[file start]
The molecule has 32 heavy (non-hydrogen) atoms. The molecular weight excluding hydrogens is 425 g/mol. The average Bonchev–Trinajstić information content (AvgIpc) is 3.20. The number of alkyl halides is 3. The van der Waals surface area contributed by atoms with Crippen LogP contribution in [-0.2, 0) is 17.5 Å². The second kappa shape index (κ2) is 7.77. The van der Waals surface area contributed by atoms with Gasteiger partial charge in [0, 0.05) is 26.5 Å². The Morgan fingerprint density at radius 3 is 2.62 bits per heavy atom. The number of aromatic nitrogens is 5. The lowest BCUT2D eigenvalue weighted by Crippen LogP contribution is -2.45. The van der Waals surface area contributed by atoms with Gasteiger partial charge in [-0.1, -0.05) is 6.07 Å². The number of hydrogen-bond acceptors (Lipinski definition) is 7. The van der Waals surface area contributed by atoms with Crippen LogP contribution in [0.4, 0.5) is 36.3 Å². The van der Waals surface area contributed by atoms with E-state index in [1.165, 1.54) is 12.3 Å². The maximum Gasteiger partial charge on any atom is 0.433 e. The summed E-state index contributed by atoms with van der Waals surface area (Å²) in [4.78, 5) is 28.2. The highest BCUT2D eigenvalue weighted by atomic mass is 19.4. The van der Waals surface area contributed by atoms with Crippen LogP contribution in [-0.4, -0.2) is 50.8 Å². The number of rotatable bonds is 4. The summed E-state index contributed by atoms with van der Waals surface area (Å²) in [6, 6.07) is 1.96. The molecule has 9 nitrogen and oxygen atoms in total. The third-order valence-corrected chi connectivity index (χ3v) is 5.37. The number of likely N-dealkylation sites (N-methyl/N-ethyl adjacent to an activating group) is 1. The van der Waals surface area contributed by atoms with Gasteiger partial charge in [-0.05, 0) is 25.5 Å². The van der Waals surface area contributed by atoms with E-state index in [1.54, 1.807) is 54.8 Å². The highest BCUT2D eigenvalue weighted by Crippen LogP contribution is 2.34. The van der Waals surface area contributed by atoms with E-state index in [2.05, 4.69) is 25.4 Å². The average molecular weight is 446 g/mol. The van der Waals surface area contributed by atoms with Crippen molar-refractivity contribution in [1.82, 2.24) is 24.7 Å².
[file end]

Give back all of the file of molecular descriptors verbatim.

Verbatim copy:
The molecule has 32 heavy (non-hydrogen) atoms. The molecular weight excluding hydrogens is 425 g/mol. The average Bonchev–Trinajstić information content (AvgIpc) is 3.20. The number of alkyl halides is 3. The van der Waals surface area contributed by atoms with Crippen LogP contribution in [-0.2, 0) is 17.5 Å². The second kappa shape index (κ2) is 7.77. The van der Waals surface area contributed by atoms with Gasteiger partial charge in [0, 0.05) is 26.5 Å². The Morgan fingerprint density at radius 3 is 2.62 bits per heavy atom. The number of aromatic nitrogens is 5. The lowest BCUT2D eigenvalue weighted by Crippen LogP contribution is -2.45. The van der Waals surface area contributed by atoms with Gasteiger partial charge in [-0.1, -0.05) is 6.07 Å². The number of hydrogen-bond acceptors (Lipinski definition) is 7. The van der Waals surface area contributed by atoms with Crippen LogP contribution in [0.4, 0.5) is 36.3 Å². The van der Waals surface area contributed by atoms with E-state index in [1.165, 1.54) is 12.3 Å². The maximum Gasteiger partial charge on any atom is 0.433 e. The summed E-state index contributed by atoms with van der Waals surface area (Å²) in [4.78, 5) is 28.2. The highest BCUT2D eigenvalue weighted by atomic mass is 19.4. The van der Waals surface area contributed by atoms with Crippen LogP contribution in [-0.4, -0.2) is 50.8 Å². The number of rotatable bonds is 4. The summed E-state index contributed by atoms with van der Waals surface area (Å²) in [6, 6.07) is 1.96. The molecule has 9 nitrogen and oxygen atoms in total. The third-order valence-corrected chi connectivity index (χ3v) is 5.37. The number of likely N-dealkylation sites (N-methyl/N-ethyl adjacent to an activating group) is 1. The van der Waals surface area contributed by atoms with Gasteiger partial charge in [-0.05, 0) is 25.5 Å². The van der Waals surface area contributed by atoms with E-state index in [1.54, 1.807) is 54.8 Å². The highest BCUT2D eigenvalue weighted by Crippen LogP contribution is 2.34. The van der Waals surface area contributed by atoms with E-state index in [2.05, 4.69) is 25.4 Å². The average molecular weight is 446 g/mol. The van der Waals surface area contributed by atoms with Crippen molar-refractivity contribution in [1.82, 2.24) is 24.7 Å².